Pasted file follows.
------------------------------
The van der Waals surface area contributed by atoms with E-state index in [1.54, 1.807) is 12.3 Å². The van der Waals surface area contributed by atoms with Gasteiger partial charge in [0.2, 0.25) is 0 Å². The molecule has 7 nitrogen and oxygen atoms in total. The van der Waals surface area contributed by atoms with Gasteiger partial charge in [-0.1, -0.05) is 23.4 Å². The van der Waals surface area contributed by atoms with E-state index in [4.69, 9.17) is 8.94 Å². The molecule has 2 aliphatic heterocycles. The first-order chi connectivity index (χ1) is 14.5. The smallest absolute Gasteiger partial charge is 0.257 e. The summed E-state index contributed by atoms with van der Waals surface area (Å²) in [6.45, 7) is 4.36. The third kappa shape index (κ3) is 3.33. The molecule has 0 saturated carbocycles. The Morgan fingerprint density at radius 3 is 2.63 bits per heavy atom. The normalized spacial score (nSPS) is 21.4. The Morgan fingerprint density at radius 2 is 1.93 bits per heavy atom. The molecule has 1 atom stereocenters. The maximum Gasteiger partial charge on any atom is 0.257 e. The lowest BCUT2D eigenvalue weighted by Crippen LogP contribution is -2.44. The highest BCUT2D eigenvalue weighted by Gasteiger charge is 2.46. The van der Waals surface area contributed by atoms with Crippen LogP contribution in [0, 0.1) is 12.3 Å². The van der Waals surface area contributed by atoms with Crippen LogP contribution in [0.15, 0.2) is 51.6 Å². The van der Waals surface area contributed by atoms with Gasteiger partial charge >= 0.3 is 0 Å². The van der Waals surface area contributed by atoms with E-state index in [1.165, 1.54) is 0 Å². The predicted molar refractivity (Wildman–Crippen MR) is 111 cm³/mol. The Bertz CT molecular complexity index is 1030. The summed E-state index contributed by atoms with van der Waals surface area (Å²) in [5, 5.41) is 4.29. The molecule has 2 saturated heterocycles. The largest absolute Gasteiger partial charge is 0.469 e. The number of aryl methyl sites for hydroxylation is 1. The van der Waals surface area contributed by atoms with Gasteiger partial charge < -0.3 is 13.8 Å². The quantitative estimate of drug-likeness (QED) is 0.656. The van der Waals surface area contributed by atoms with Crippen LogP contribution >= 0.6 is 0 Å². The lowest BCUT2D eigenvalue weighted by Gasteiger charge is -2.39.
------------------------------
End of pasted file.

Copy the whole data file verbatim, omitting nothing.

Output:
The van der Waals surface area contributed by atoms with E-state index in [1.54, 1.807) is 12.3 Å². The van der Waals surface area contributed by atoms with Gasteiger partial charge in [0.2, 0.25) is 0 Å². The molecule has 7 nitrogen and oxygen atoms in total. The van der Waals surface area contributed by atoms with Gasteiger partial charge in [-0.1, -0.05) is 23.4 Å². The van der Waals surface area contributed by atoms with E-state index in [4.69, 9.17) is 8.94 Å². The molecule has 2 aliphatic heterocycles. The first-order chi connectivity index (χ1) is 14.5. The smallest absolute Gasteiger partial charge is 0.257 e. The summed E-state index contributed by atoms with van der Waals surface area (Å²) in [6.45, 7) is 4.36. The third kappa shape index (κ3) is 3.33. The molecule has 0 saturated carbocycles. The Morgan fingerprint density at radius 3 is 2.63 bits per heavy atom. The normalized spacial score (nSPS) is 21.4. The Morgan fingerprint density at radius 2 is 1.93 bits per heavy atom. The molecule has 1 atom stereocenters. The maximum Gasteiger partial charge on any atom is 0.257 e. The lowest BCUT2D eigenvalue weighted by Crippen LogP contribution is -2.44. The highest BCUT2D eigenvalue weighted by Gasteiger charge is 2.46. The van der Waals surface area contributed by atoms with Crippen LogP contribution in [0, 0.1) is 12.3 Å². The van der Waals surface area contributed by atoms with Crippen LogP contribution in [0.15, 0.2) is 51.6 Å². The van der Waals surface area contributed by atoms with Gasteiger partial charge >= 0.3 is 0 Å². The van der Waals surface area contributed by atoms with E-state index in [1.165, 1.54) is 0 Å². The predicted molar refractivity (Wildman–Crippen MR) is 111 cm³/mol. The Bertz CT molecular complexity index is 1030. The summed E-state index contributed by atoms with van der Waals surface area (Å²) in [5, 5.41) is 4.29. The molecule has 2 saturated heterocycles. The largest absolute Gasteiger partial charge is 0.469 e. The number of aryl methyl sites for hydroxylation is 1. The van der Waals surface area contributed by atoms with Gasteiger partial charge < -0.3 is 13.8 Å². The quantitative estimate of drug-likeness (QED) is 0.656. The van der Waals surface area contributed by atoms with Crippen LogP contribution >= 0.6 is 0 Å². The lowest BCUT2D eigenvalue weighted by Gasteiger charge is -2.39.